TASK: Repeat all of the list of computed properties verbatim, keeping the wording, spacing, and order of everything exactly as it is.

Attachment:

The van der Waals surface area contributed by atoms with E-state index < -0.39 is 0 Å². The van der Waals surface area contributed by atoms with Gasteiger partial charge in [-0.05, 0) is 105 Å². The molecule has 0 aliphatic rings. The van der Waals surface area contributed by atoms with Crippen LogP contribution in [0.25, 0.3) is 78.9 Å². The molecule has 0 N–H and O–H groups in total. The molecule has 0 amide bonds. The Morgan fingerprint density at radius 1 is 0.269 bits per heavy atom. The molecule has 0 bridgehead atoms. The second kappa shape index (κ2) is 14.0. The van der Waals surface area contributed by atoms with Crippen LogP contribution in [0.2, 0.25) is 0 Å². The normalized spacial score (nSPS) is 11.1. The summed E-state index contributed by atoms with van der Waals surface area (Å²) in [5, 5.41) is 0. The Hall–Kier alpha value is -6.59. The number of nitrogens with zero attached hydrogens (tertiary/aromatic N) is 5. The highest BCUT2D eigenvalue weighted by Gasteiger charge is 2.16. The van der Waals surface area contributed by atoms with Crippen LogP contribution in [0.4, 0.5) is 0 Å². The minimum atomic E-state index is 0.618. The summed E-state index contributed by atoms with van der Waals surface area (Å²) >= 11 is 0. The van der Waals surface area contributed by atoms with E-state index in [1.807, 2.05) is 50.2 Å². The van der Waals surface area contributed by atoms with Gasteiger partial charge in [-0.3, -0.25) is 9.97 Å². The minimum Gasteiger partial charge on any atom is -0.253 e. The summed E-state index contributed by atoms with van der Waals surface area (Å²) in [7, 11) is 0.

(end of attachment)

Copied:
The van der Waals surface area contributed by atoms with E-state index < -0.39 is 0 Å². The van der Waals surface area contributed by atoms with Gasteiger partial charge in [-0.05, 0) is 105 Å². The molecule has 0 aliphatic rings. The van der Waals surface area contributed by atoms with Crippen LogP contribution in [0.25, 0.3) is 78.9 Å². The molecule has 0 N–H and O–H groups in total. The molecule has 0 amide bonds. The Morgan fingerprint density at radius 1 is 0.269 bits per heavy atom. The molecule has 0 bridgehead atoms. The second kappa shape index (κ2) is 14.0. The van der Waals surface area contributed by atoms with Crippen LogP contribution in [0.2, 0.25) is 0 Å². The normalized spacial score (nSPS) is 11.1. The summed E-state index contributed by atoms with van der Waals surface area (Å²) in [5, 5.41) is 0. The Hall–Kier alpha value is -6.59. The number of nitrogens with zero attached hydrogens (tertiary/aromatic N) is 5. The highest BCUT2D eigenvalue weighted by Gasteiger charge is 2.16. The van der Waals surface area contributed by atoms with Crippen LogP contribution in [0.4, 0.5) is 0 Å². The minimum atomic E-state index is 0.618. The summed E-state index contributed by atoms with van der Waals surface area (Å²) >= 11 is 0. The van der Waals surface area contributed by atoms with E-state index in [1.807, 2.05) is 50.2 Å². The van der Waals surface area contributed by atoms with Gasteiger partial charge in [-0.3, -0.25) is 9.97 Å². The minimum Gasteiger partial charge on any atom is -0.253 e. The summed E-state index contributed by atoms with van der Waals surface area (Å²) in [7, 11) is 0.